7 There is a strong focus on children, school and education.

8 People expressed a very strong desire for information.

o Lack of communication of factual information.

o Inconsistency in the information communicated, depending on the source.

o Frustration with perceived alarmist attitude of some official sources and the media.

o Lack of transparency with regards to reasoning behind decisions that have been made.

o Lack of consultation with, and consideration of, those most affected.

4 Discussion

This work presents the results of the initial step in a much longer term participatory project, in which the next steps include development and design of some of the concepts put forward by the communities. To optimize participation in these subsequent stages, and thereby enhance the outcome, we reflect here on the process and outcomes to date.

4.1 Outcome evaluation

As people's perceptions, experiences and perspectives will influence their thinking, it is possible to elucidate some of the socio-cultural dimensions that play an important role at Turrialba from the workshop results. These can subsequently be used to inform and guide the outcomes designed, developed and implemented in future stages of the project. However, it should be noted that the perspective offered by the participants is not statistically representative of the entire population: only a small percentage of the total number of residents in the area attended, and these are likely to be a self-selected subset of those with already heightened hazard awareness and concern.

Almost all (96% in Santa Cruz and 100% in La Central) participants agreed that it is important to prepare, however, based on the questionnaire the large percentage of people who claim to have prepared, either because they already were or after receiving information on what steps to take, is surprising (71% in Santa Cruz, 75% in La Central). It stands in contrast to previous research conducted in the area (van Manen, 2014) and personal communications during the workshops, which both suggested larger levels of un- or under-preparedness. This finding may have resulted from cultural factors, leading people to fill out the anticipated desired response, rather than their true level of preparedness. Alternatively it could be the result of misinterpretation of the question or uncertainty or unfamiliarity with what preparedness comprises. However, 29% of participants in Santa Cruz and 62.5% state they know how to prepare on the questionnaire, with a further 60% and 25% respectively answering they know a little. Furthermore, the results of the initial brainstorm session during these workshops suggest that, particularly at Santa Cruz, people have a reasonable grasp of the various components (Figure 6). Another factor that could be contributing to this finding is '(unrealistic) optimism bias' (Johnston, Bebbington, Lai, Houghton, & Paton, 1999; Weinstein,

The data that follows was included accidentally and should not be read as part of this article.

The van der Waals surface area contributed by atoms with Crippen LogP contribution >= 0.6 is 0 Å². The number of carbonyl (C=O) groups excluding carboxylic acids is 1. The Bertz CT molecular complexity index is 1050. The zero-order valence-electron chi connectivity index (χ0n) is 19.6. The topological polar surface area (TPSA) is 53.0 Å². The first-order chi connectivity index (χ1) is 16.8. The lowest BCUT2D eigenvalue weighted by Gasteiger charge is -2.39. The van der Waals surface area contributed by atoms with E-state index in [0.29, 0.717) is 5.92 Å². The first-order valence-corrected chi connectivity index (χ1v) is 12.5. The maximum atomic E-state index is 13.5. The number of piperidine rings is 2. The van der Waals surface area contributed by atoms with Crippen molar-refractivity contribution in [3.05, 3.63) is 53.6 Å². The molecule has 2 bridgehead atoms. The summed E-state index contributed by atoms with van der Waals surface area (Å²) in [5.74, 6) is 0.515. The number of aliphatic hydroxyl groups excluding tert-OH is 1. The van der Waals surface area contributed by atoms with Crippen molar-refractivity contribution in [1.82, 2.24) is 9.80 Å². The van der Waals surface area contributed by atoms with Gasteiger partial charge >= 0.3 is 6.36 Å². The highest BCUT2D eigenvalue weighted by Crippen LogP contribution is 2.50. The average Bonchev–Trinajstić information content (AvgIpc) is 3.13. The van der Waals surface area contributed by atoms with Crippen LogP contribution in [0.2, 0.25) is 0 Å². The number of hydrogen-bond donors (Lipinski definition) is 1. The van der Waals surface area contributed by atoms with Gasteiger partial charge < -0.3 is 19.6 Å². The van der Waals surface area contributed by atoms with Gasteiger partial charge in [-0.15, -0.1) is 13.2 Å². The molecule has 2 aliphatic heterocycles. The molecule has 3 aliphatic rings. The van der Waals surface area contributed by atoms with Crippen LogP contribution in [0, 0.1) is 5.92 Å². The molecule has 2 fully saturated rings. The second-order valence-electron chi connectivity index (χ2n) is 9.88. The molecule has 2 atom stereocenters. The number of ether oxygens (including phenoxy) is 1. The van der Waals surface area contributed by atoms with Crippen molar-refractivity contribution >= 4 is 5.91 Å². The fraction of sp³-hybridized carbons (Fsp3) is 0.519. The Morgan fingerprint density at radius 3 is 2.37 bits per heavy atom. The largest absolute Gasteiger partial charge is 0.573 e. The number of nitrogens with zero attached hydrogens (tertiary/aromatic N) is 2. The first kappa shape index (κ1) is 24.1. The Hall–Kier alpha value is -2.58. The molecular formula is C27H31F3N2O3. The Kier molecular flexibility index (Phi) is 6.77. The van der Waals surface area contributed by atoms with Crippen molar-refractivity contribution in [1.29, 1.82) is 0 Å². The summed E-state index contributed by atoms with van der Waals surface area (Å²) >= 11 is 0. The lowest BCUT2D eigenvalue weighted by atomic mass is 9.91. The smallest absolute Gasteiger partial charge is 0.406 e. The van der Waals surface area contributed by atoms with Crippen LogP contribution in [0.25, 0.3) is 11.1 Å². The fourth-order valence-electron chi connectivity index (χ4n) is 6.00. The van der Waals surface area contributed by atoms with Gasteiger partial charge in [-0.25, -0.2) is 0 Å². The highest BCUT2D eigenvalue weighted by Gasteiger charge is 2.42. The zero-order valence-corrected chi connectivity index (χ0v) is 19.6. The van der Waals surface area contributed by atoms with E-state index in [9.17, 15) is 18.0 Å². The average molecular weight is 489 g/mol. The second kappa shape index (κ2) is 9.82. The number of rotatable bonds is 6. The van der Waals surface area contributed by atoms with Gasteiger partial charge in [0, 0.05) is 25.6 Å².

1989; Weinstein, Lyon, Rothman, & Cuite, 2000), which occurs when people consider themselves better prepared compared to others. A concern with this is that it transfers the responsibility to take action to others in the community, thereby decreasing the perceived need to personally prepare.

Those who didn't prepare, or prepared only a little, state they did so due to lack of time, the associated costs, thinking it will make little difference, or perceived lack of clarity and/or guidelines on what to do. Responses to the question 'What would help you to prepare?' overwhelmingly indicated a perceived lack of information. These results are in line with findings from other countries and in relation to other hazards (e.g. earthquakes, hurricanes, flooding), where a wide range of factors have been identified as reasons for lack of personal preparation: a perceived feeling of safety; a focus on short-term feedback (only implementing personal preparedness measures after experiencing losses); denial; passiveness and lack of interest due to limited awareness and understanding of the hazards, consequences and impact of decisions (projection biases, empathy gaps); and difficulty making trade-offs between short term costs and long-term benefits (e.g. Grothmann & Reusswig, 2006; Krasovskaia, Gottschalk, Ibrekk, & Berg, 2007; Meyer, 2006; Tekeli-Yesil, Dedeoglu, Braun-Fahrlaender, & Tanner, 2010).